It’s also worth noting that cutting out things that might impede your ability to heal post-workout – soda pop, hyperprocessed foods – will ensure that your body is in optimal condition for performance, as opposed to you eating healthy vegetables just to counter the effects of the junk food you enjoy on occasion.
3) #foamrollin’ — I’m a major advocate for foam rolling. I own three of them.
Yes, it’s like that.
Foam rolling – officially referred to as “self-myofascial release” – is what many of us refer to as “the poor man’s deep tissue massage.” It’s basically you vs. a big styrofoam cylinder, trying to win and failing miserably…except, you want to lose. For you, the winning is in the losing. Here’s a video that’ll help guide you through the process.
Foam rolling, much like stretching, is going to help with your work-out warm up, sure, but it also ensures that your body can perform properly – no tight muscles, everything properly warmed-up – during your activity, which makes for a more gentle recovery as well as a decreased likelihood of injury. Foam rolling serves similar-yet-different purposes from stretching however, mainly because foam rolling can help you get out the knots and kinks that we often feel.
4) Tumeric, ginger, cayenne, ginger, aloe vera juice, and the nutritional powerhouses that are dark-n-leafies contain anxioxidants and nutrients that will preemptively aid your body in handling inflammation, swelling, or any other form of post-exercise unpleasantness. You can easily make milk out of Tumeric, coconut milk and maple syrup (yes, recipe coming soon!) Ginger, by itself, makes for an amazing spicy tea. Cayenne can easily be snuck in your dark-n-leafy veggies – my collard greens aren’t greens without a little cayenne! You’re going to set yourself up with natural pain relievers that are ready to act the second your body begins the inflammation process.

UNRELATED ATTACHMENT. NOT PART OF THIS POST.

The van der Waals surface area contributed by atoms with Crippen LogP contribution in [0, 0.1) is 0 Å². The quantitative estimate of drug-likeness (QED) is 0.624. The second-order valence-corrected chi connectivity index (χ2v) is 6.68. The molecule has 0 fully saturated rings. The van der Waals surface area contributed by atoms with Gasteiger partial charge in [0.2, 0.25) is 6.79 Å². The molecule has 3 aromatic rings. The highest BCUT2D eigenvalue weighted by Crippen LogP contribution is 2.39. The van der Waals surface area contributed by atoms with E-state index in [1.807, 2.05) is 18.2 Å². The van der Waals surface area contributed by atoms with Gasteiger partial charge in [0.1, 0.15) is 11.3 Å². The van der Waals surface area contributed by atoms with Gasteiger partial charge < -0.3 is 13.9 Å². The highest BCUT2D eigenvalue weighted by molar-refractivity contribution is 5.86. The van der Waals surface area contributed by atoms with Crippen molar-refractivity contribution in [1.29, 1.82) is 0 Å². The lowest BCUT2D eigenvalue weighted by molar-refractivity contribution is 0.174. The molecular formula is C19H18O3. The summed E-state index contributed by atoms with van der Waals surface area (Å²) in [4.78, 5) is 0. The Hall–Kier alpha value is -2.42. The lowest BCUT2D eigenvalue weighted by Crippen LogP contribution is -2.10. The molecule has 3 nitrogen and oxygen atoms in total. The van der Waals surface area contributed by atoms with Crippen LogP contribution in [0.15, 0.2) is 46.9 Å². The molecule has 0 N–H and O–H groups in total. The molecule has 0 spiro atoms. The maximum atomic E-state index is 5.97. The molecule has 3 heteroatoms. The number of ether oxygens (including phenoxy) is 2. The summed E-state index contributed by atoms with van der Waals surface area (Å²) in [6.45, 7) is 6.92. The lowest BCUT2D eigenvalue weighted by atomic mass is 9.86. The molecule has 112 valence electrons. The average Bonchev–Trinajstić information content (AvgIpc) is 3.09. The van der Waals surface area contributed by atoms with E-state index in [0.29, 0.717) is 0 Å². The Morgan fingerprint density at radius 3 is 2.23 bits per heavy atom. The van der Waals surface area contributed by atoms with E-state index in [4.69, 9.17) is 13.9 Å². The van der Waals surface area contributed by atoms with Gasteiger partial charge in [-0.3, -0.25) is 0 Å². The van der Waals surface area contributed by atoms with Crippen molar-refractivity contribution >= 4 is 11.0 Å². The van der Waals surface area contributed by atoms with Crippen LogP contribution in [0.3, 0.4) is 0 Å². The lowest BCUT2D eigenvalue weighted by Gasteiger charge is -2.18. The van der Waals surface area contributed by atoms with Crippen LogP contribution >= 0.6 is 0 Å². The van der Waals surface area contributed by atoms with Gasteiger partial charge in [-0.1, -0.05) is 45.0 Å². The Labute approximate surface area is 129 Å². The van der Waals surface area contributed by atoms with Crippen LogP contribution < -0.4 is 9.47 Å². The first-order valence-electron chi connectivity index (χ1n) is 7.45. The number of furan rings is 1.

5) Sat down somewhere! Get the proper rest. When you are sore, the last thing you should be doing is moving around – not only because it hurts, but because you’re moving around during a time when your body is incapable of supporting you through movement properly, and you’re most likely to incur injury. If your left leg is more sore than your right, and you try to go for a walk, and you step on a slippery branch with your right leg and land on your left…guess what’s going to happen? You’re going to fall, because your body will naturally fight that instant feeling of pain in your left leg, leaving you unsupported and likely to hit the ground.
Things like ice baths and epsom salt soaks aren’t necessarily proven beyond a shadow of a doubt to assist with pain and soreness – ice baths are great because they take your mind away from the pain, but icing pain doesn’t actually help the source of the pain heal – but both are great because they force you to sit and relax for a few hours instead of pretending to be Super So-N-So who can’t quite leap tall buildings in a single bound, but can limp to the fridge for a protein treat. Sit down somewhere!
All in all, make sure you are properly nourished going into your training, use proper form and be mindful of your needs – knee brace? wrapped muscle group? high-traction shoes? – and you should be just fine.
What questions do you have? Ask away!
*This was not, in fact, a brilliant idea. I would’ve been better off waking up a bit early and getting in some HIIT at home instead of thinking I needed to wreck myself in the gym to make up for the day or two I’d be missing. Clearly, I was buggin’.